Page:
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Penalty shoot-outs: the long and the short of it

Published: Monday 9 February 2015, 10.00CET
If Atlético's 16-penalty shoot-out against PSV Eindhoven has whetted your appetite, join as we celebrates the pleasures and pains of penalties: tension guaranteed.
by Paul Saffer
Penalty shoot-outs: the long and the short of it
PSV's Jeroen Zoet concedes the winning penalty against Atlético ©AFP/Getty Images features

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Published: Monday 9 February 2015, 10.00CET

Penalty shoot-outs: the long and the short of it

If Atlético's 16-penalty shoot-out against PSV Eindhoven has whetted your appetite, join as we celebrates the pleasures and pains of penalties: tension guaranteed.

Atlético's 16-penalty shoot-out against PSV Eindhoven was an epic, but amazingly, it was nowhere near the longest in Europe. celebrates the pleasures and pains of penalties.

• FIFA adopted the shoot-out on 27 June 1970, proposed by Israel Football Association (IFA) president Michael Almog after watching his nation lose a 1968 Olympic quarter-final on the drawing of lots.

• The first shoot-out in UEFA competition came on 30 September 1970 when Budapest Honvéd beat Aberdeen 5-4 in the European Cup Winners' Cup first round.

• That November, Everton eliminated Borussia Mönchengladbach 4-3 by the same method in the European Champion Clubs' Cup second round.

Highlights: Watch Panenka’s classic 1976 final penalty

Czechoslovakia overcame West Germany 5-3 with Antonín Panenka's famous chip to win the 1976 UEFA European Championship, the only time the final has gone to penalties. The now defunct golden goal rule was used in 1996 and 2000.

Czech prowess
• Czechoslovakia, in total, took 14 penalties in major shoot-outs and, scored them all, following up the 1976 European final with a 9-8 defeat of Italy for third place in 1980.

• The Czech Republic have picked up where they left off, converting all six to beat France in the 1996 semi-finals, the only shoot-out they have participated in since the split from Slovakia.

©Getty Images

Anton Ferdinand misses for England

The 2007 UEFA European Under-21 Championship semi-final penalty competition between the Netherlands and England lasted 32 attempts before the Dutch hosts prevailed 13-12 in the longest shoot-out in any UEFA competition. Coincidentally, the two players that missed in England's first senior shoot-out – the 1990 FIFA World Cup semi against West Germany – were in Heerenveen, Stuart Pearce managing the team and Chris Waddle in the stands.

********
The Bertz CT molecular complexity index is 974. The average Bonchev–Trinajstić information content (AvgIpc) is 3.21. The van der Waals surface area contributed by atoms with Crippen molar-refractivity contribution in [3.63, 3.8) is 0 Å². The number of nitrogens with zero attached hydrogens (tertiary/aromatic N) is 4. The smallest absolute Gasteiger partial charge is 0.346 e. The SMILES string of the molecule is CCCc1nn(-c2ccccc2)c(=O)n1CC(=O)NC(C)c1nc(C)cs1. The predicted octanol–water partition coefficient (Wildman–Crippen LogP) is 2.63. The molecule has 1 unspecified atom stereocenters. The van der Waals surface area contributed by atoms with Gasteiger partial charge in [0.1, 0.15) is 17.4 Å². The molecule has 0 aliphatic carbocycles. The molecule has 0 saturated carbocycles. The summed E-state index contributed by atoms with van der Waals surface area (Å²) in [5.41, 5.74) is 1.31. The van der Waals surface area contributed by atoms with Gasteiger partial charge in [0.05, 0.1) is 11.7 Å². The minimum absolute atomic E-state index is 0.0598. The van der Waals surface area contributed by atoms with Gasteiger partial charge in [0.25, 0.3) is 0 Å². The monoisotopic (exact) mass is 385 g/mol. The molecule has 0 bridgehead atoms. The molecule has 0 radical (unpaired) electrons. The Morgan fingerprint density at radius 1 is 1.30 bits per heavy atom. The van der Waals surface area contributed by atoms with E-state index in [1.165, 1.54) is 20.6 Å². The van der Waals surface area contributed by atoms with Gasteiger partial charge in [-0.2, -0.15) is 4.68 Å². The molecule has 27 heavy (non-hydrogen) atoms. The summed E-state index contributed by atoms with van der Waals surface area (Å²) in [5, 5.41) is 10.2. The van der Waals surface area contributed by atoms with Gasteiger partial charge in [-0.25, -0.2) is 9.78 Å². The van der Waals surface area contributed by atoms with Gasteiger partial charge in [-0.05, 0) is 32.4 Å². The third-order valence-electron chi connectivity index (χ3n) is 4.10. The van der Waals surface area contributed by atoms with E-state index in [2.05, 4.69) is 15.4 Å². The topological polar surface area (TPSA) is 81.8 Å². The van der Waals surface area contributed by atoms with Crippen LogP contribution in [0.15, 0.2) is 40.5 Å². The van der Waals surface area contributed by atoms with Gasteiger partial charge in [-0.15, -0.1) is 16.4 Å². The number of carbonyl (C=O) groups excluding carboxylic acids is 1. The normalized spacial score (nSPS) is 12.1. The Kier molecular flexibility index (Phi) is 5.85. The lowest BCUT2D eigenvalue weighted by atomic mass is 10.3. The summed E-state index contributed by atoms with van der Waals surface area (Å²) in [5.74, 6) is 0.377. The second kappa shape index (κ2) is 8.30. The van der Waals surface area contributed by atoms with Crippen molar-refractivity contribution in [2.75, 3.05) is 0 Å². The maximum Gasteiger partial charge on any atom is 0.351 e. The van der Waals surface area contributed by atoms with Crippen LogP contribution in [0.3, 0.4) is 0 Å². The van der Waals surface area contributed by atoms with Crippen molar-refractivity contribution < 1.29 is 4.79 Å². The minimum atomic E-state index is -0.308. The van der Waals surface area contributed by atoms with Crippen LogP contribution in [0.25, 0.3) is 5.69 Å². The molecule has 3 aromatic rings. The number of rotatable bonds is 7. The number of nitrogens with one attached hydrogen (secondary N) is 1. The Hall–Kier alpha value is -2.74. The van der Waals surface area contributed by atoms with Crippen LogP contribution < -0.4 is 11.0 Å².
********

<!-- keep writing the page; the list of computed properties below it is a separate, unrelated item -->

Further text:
The most spot kicks ever scored in a penalty shoot-out in the UEFA Champions League came in 1993/94 preliminary round when Skonto of Latvia beat Olimpija Ljubljana of Slovenia 11-10.

• The Turkish Cup last-16 tie between Galatasaray and Gençlerbirliği on 28 November 1996 saw 32 consecutive penalties scored, a record for a top-level shoot-out. Galatasaray substitute İlyas Kahraman missed their 17th before Gençlerbirliği converted to triumph 17-16. Galatasaray goalkeeper Hayrettin Demirbaş successfully slotted his own kick but let in all 17 he faced despite Fatih Terim shouting at him to open his hands when diving for the ball. Hayrettin's opposite number Kubilay Aydın was overheard saying to him during the drama "it's a disgrace for both of us – man, at least you save one" and "let this finish".

Duckadam on 1986

• Just a month earlier, the French Cup fifth round tie between Obernai and Wittelsheim went to penalties but was halted when the score reached 15-15 after 20 kicks each. Bad light stopped play, and under competition regulations, the lower-division club Obernai progressed after what is considered the longest European shoot-out in a major competition.

• There was an even longer shoot-out in the 2004/05 Namibian Cup, KK Palace ousting Civics 17-16 after 48 attempts.

• The fewest penalties scored in a major shoot-out was on a showpiece occasion, Steaua București edging Barcelona 2-0 in the 1986 European Cup final, with Helmut Duckadam keeping out all four of the Spanish contenders' penalties.

England win a shoot-out!

Most frequent
• After UEFA changed the regulations of the European U17 Championship for 2011/12 to remove the possibility of extra time, the first three finals went to penalties, resulting in second titles for the Netherlands, Russia (who also won on spot kicks in 2006) and England.

Some advice from the master...

Panenka's penalty secrets from UEFA Training Ground

Last updated: 16/03/16 10.52CET

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